British newspaper The Guardian bitterly criticised German retail giant Lidl for selling garments produced in Bangladesh at prices that were too low.
Lidl recently launched a 58-piece denim collection, which includes women's jeggings priced at under 6 pounds (around $8.60) a piece, The Guardian said in its report published on March 13.
The Guardian has called out the company for paying workers pennies per hour to manufacture them.
“Lidl is a cheap buyer. The company does not want to increase the prices. It always puts pressure on the garment makers for downward prices,” said a supplier of garment items to Lidl in Bangladesh, seeking anonymity.
“It is surprising that customers in even Germany and the UK can buy a pair of denim pants at Lidl stores at prices cheaper than any store in Dhaka.”
The Guardian said the campaign hit more than 600 UK stores last week, as part of Lidl's 'We Love Denim' promotion.
The report pointed out that the reason the retailer could sell them so cheaply was because they were made in Bangladesh, where the minimum hourly wage for a garment worker is 23 pence, or about 48 pounds a month (roughly $69).
Lidl has made no secret of its sourcing in Bangladesh. In fact, Markus Reinken, the company's buying director, spoke last September of their plans to increase apparel orders from the Asian nation by 20 percent because other countries had become too expensive due to higher production costs and a shortage of workers.
The report broke down the price of a pair of Lidl's Bangladeshi-made jeggings to estimate that a minimum wage worker would be paid somewhere in the range of 2 pence and 9 pence for each pair, or between $0.03 and $0.13.
This is not the first time the supermarket giant has come under fire for short changing the people who make its cheap threads.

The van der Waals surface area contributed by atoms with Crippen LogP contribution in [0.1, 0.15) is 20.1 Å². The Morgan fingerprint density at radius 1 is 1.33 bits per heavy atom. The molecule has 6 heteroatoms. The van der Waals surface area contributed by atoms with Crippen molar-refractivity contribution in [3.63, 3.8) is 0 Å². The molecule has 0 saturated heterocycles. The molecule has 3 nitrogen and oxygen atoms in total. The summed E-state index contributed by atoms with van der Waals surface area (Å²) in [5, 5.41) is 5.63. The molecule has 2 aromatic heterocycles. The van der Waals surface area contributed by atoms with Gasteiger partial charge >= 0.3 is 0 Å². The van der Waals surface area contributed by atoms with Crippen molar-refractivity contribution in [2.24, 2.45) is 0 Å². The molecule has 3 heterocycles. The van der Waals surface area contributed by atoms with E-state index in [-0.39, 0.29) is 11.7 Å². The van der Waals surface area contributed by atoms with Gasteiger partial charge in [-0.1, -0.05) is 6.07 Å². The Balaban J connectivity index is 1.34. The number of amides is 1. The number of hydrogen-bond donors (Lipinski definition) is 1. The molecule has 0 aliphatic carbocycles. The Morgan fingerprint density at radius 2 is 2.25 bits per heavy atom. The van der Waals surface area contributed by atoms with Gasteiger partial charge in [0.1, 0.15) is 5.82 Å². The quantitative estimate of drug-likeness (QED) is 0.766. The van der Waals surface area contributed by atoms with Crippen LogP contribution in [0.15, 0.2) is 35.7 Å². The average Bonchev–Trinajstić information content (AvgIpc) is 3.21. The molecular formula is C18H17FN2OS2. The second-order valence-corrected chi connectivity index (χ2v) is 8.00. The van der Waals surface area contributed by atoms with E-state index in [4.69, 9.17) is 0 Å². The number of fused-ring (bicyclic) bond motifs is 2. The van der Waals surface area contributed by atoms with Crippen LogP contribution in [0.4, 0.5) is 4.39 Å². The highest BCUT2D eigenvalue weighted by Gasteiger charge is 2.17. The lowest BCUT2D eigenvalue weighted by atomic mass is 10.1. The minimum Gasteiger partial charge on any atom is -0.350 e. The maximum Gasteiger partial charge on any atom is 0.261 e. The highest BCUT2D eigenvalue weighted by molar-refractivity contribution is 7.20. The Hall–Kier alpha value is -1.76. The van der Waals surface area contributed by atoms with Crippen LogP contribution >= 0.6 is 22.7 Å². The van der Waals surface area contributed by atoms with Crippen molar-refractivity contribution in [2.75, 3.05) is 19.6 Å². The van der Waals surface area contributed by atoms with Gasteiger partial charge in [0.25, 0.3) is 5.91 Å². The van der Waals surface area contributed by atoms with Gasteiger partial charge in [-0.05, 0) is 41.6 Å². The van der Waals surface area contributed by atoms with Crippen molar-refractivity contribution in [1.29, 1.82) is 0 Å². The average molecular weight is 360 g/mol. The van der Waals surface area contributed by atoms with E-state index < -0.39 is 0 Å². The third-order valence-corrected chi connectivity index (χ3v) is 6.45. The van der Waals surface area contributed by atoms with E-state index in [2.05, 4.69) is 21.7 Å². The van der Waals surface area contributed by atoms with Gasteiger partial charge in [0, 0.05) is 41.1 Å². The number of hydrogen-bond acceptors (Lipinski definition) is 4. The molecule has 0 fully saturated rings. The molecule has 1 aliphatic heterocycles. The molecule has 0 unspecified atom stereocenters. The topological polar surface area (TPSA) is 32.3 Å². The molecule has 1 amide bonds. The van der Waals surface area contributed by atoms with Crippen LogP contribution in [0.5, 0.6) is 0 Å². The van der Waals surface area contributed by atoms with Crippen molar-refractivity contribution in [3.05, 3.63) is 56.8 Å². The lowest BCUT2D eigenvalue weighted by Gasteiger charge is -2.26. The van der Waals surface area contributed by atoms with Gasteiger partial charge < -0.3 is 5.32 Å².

Last summer, more than 1,000 workers at the abruptly-closed Swan Garment and Swan Jeans factories — which counted Lidl as well as its home grown rival, Aldi, among their clients — in Dhaka demanded the payment of unpaid salaries, according to the report.
“Times are tough. Customers demand the cheapest possible clothes. Lidl's success is built on this,” The Guardian said, noting that the company did not pick Dhaka because of the high quality of its garments, but rather the bargain-basement prices of its labour force.
That is why the supermarket can sell a men's denim shirt for less than 7 pounds (or $10) and women's boyfriend jeans for less than 8 pounds ($11.45), according to The Guardian.
“It meets a need and it does so by putting the tightest possible squeeze on its suppliers. Lidl argues that it is aware of its responsibilities and is working to improve the living and working conditions of garment workers. It audits its factories, it says, but everyone does. It does not publish the results. Hardly anyone does.”
Lidl, which is owned by Germany's third-richest man, Dieter Schwarz, plans to open its first US location in 2018.
In 2014, the company purchased 251 million pieces of apparel from Bangladesh, Reinken of Lidl said in an interview with The Daily Star in Narayanganj last September.
Currently, the company purchases apparel worth $700-$800 million from Bangladesh a year, said a company official.
“Bangladesh is an important source for apparel items for Lidl and we purchase a substantial volume from here,” said Reinken.